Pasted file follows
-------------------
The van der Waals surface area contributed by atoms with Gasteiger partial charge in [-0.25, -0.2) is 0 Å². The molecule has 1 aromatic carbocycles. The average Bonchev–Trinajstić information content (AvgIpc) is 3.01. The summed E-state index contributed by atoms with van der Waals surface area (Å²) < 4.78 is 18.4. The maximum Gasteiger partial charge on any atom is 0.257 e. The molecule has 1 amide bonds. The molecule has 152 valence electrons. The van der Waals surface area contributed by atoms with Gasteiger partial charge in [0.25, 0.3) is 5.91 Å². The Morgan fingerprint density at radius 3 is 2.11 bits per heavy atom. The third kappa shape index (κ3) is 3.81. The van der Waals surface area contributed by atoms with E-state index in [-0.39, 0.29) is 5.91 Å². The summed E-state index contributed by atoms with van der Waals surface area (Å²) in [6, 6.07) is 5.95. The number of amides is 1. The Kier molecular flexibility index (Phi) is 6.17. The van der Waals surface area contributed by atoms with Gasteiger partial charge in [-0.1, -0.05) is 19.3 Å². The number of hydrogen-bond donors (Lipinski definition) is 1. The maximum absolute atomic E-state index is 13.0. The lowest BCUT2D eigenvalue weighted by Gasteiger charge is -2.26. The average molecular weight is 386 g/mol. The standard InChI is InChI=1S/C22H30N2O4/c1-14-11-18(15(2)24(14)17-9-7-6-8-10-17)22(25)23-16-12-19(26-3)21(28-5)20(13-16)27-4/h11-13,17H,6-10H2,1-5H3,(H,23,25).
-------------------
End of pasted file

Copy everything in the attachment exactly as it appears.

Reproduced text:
The van der Waals surface area contributed by atoms with Gasteiger partial charge in [-0.25, -0.2) is 0 Å². The molecule has 1 aromatic carbocycles. The average Bonchev–Trinajstić information content (AvgIpc) is 3.01. The summed E-state index contributed by atoms with van der Waals surface area (Å²) < 4.78 is 18.4. The maximum Gasteiger partial charge on any atom is 0.257 e. The molecule has 1 amide bonds. The molecule has 152 valence electrons. The van der Waals surface area contributed by atoms with Gasteiger partial charge in [0.25, 0.3) is 5.91 Å². The Morgan fingerprint density at radius 3 is 2.11 bits per heavy atom. The third kappa shape index (κ3) is 3.81. The van der Waals surface area contributed by atoms with E-state index in [-0.39, 0.29) is 5.91 Å². The summed E-state index contributed by atoms with van der Waals surface area (Å²) in [6, 6.07) is 5.95. The number of amides is 1. The Kier molecular flexibility index (Phi) is 6.17. The van der Waals surface area contributed by atoms with Gasteiger partial charge in [-0.1, -0.05) is 19.3 Å². The number of hydrogen-bond donors (Lipinski definition) is 1. The maximum absolute atomic E-state index is 13.0. The lowest BCUT2D eigenvalue weighted by Gasteiger charge is -2.26. The average molecular weight is 386 g/mol. The standard InChI is InChI=1S/C22H30N2O4/c1-14-11-18(15(2)24(14)17-9-7-6-8-10-17)22(25)23-16-12-19(26-3)21(28-5)20(13-16)27-4/h11-13,17H,6-10H2,1-5H3,(H,23,25).